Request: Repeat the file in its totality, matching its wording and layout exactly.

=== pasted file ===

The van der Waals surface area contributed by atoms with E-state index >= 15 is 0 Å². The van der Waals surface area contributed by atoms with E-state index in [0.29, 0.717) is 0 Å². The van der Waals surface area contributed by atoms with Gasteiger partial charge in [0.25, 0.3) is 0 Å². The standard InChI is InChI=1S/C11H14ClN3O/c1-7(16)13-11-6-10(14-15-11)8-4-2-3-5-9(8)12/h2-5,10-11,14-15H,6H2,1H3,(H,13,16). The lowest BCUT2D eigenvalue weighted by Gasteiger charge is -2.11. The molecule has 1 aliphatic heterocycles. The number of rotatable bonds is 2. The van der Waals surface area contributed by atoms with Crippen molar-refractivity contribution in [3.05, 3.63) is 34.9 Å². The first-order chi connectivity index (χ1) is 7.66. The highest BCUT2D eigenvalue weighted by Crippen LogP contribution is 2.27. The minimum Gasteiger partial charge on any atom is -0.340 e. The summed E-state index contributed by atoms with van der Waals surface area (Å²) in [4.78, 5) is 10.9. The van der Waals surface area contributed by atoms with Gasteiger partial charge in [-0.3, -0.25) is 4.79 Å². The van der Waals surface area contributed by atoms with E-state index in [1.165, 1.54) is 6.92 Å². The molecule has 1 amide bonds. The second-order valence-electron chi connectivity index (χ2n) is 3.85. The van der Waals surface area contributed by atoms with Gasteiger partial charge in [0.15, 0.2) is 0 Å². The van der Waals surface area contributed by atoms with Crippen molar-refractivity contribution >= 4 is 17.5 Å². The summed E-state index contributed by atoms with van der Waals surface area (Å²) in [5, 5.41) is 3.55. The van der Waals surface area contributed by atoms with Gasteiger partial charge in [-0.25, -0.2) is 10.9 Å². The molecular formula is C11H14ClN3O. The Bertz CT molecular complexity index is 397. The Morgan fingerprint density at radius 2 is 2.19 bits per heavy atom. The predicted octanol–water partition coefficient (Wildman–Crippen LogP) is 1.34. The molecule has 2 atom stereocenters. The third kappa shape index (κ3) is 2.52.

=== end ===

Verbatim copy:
The van der Waals surface area contributed by atoms with E-state index >= 15 is 0 Å². The van der Waals surface area contributed by atoms with E-state index in [0.29, 0.717) is 0 Å². The van der Waals surface area contributed by atoms with Gasteiger partial charge in [0.25, 0.3) is 0 Å². The standard InChI is InChI=1S/C11H14ClN3O/c1-7(16)13-11-6-10(14-15-11)8-4-2-3-5-9(8)12/h2-5,10-11,14-15H,6H2,1H3,(H,13,16). The lowest BCUT2D eigenvalue weighted by Gasteiger charge is -2.11. The molecule has 1 aliphatic heterocycles. The number of rotatable bonds is 2. The van der Waals surface area contributed by atoms with Crippen molar-refractivity contribution in [3.05, 3.63) is 34.9 Å². The first-order chi connectivity index (χ1) is 7.66. The highest BCUT2D eigenvalue weighted by Crippen LogP contribution is 2.27. The minimum Gasteiger partial charge on any atom is -0.340 e. The summed E-state index contributed by atoms with van der Waals surface area (Å²) in [4.78, 5) is 10.9. The van der Waals surface area contributed by atoms with Gasteiger partial charge in [-0.3, -0.25) is 4.79 Å². The van der Waals surface area contributed by atoms with E-state index in [1.165, 1.54) is 6.92 Å². The molecule has 1 amide bonds. The second-order valence-electron chi connectivity index (χ2n) is 3.85. The van der Waals surface area contributed by atoms with Gasteiger partial charge in [0.15, 0.2) is 0 Å². The van der Waals surface area contributed by atoms with Crippen molar-refractivity contribution >= 4 is 17.5 Å². The summed E-state index contributed by atoms with van der Waals surface area (Å²) in [5, 5.41) is 3.55. The van der Waals surface area contributed by atoms with Gasteiger partial charge in [-0.25, -0.2) is 10.9 Å². The molecular formula is C11H14ClN3O. The Bertz CT molecular complexity index is 397. The Morgan fingerprint density at radius 2 is 2.19 bits per heavy atom. The predicted octanol–water partition coefficient (Wildman–Crippen LogP) is 1.34. The molecule has 2 atom stereocenters. The third kappa shape index (κ3) is 2.52.